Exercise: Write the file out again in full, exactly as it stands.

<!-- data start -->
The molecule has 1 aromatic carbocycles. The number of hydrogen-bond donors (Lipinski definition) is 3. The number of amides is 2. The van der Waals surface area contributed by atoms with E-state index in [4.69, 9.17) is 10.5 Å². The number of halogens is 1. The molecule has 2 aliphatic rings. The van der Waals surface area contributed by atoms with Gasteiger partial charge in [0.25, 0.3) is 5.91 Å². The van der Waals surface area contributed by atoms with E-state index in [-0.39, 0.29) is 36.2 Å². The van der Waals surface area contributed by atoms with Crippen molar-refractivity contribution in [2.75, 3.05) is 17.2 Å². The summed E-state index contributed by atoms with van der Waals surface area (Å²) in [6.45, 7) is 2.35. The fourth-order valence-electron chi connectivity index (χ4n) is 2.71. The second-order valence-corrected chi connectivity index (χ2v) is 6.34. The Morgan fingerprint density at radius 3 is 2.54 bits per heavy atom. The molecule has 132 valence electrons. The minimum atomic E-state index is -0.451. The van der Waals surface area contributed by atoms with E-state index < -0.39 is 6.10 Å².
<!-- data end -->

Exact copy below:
The molecule has 1 aromatic carbocycles. The number of hydrogen-bond donors (Lipinski definition) is 3. The number of amides is 2. The van der Waals surface area contributed by atoms with E-state index in [4.69, 9.17) is 10.5 Å². The number of halogens is 1. The molecule has 2 aliphatic rings. The van der Waals surface area contributed by atoms with Gasteiger partial charge in [0.25, 0.3) is 5.91 Å². The van der Waals surface area contributed by atoms with E-state index in [-0.39, 0.29) is 36.2 Å². The van der Waals surface area contributed by atoms with Crippen molar-refractivity contribution in [2.75, 3.05) is 17.2 Å². The summed E-state index contributed by atoms with van der Waals surface area (Å²) in [6.45, 7) is 2.35. The fourth-order valence-electron chi connectivity index (χ4n) is 2.71. The second-order valence-corrected chi connectivity index (χ2v) is 6.34. The Morgan fingerprint density at radius 3 is 2.54 bits per heavy atom. The molecule has 132 valence electrons. The minimum atomic E-state index is -0.451. The van der Waals surface area contributed by atoms with E-state index < -0.39 is 6.10 Å².